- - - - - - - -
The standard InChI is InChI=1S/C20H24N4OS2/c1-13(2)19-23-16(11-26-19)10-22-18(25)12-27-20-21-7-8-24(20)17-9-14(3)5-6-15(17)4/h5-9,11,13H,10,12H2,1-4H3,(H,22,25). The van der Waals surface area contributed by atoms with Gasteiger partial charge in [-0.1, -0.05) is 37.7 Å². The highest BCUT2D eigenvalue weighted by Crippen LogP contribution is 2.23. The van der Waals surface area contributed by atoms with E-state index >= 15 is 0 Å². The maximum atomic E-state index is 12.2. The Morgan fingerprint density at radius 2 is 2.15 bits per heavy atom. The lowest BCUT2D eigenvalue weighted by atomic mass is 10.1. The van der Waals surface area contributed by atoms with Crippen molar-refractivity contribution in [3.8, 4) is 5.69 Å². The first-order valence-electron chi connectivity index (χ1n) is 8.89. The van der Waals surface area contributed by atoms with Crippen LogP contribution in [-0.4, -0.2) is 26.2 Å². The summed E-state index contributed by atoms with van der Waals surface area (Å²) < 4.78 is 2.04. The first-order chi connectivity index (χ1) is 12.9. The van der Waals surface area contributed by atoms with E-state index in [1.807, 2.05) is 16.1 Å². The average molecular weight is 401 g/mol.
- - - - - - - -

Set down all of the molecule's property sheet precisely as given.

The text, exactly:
The standard InChI is InChI=1S/C20H24N4OS2/c1-13(2)19-23-16(11-26-19)10-22-18(25)12-27-20-21-7-8-24(20)17-9-14(3)5-6-15(17)4/h5-9,11,13H,10,12H2,1-4H3,(H,22,25). The van der Waals surface area contributed by atoms with Gasteiger partial charge in [-0.1, -0.05) is 37.7 Å². The highest BCUT2D eigenvalue weighted by Crippen LogP contribution is 2.23. The van der Waals surface area contributed by atoms with E-state index >= 15 is 0 Å². The maximum atomic E-state index is 12.2. The Morgan fingerprint density at radius 2 is 2.15 bits per heavy atom. The lowest BCUT2D eigenvalue weighted by atomic mass is 10.1. The van der Waals surface area contributed by atoms with Crippen molar-refractivity contribution in [3.8, 4) is 5.69 Å². The first-order valence-electron chi connectivity index (χ1n) is 8.89. The van der Waals surface area contributed by atoms with Crippen LogP contribution in [-0.4, -0.2) is 26.2 Å². The summed E-state index contributed by atoms with van der Waals surface area (Å²) < 4.78 is 2.04. The first-order chi connectivity index (χ1) is 12.9. The van der Waals surface area contributed by atoms with E-state index in [1.807, 2.05) is 16.1 Å². The average molecular weight is 401 g/mol.